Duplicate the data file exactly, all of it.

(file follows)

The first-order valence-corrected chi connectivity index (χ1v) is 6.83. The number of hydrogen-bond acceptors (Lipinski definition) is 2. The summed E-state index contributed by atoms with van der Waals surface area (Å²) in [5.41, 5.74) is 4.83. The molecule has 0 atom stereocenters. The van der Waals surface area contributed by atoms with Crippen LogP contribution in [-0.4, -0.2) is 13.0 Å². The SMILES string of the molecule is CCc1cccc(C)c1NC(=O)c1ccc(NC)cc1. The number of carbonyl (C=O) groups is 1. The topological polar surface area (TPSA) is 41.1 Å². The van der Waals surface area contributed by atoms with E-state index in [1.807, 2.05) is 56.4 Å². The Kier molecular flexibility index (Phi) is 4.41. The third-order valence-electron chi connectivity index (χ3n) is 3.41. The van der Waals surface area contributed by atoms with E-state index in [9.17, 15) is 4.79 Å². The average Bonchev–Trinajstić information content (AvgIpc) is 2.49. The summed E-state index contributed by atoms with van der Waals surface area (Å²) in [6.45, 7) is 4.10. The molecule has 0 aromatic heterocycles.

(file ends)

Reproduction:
The first-order valence-corrected chi connectivity index (χ1v) is 6.83. The number of hydrogen-bond acceptors (Lipinski definition) is 2. The summed E-state index contributed by atoms with van der Waals surface area (Å²) in [5.41, 5.74) is 4.83. The molecule has 0 atom stereocenters. The van der Waals surface area contributed by atoms with Crippen LogP contribution in [-0.4, -0.2) is 13.0 Å². The SMILES string of the molecule is CCc1cccc(C)c1NC(=O)c1ccc(NC)cc1. The number of carbonyl (C=O) groups is 1. The topological polar surface area (TPSA) is 41.1 Å². The van der Waals surface area contributed by atoms with E-state index in [1.807, 2.05) is 56.4 Å². The Kier molecular flexibility index (Phi) is 4.41. The third-order valence-electron chi connectivity index (χ3n) is 3.41. The van der Waals surface area contributed by atoms with E-state index in [9.17, 15) is 4.79 Å². The average Bonchev–Trinajstić information content (AvgIpc) is 2.49. The summed E-state index contributed by atoms with van der Waals surface area (Å²) in [6.45, 7) is 4.10. The molecule has 0 aromatic heterocycles.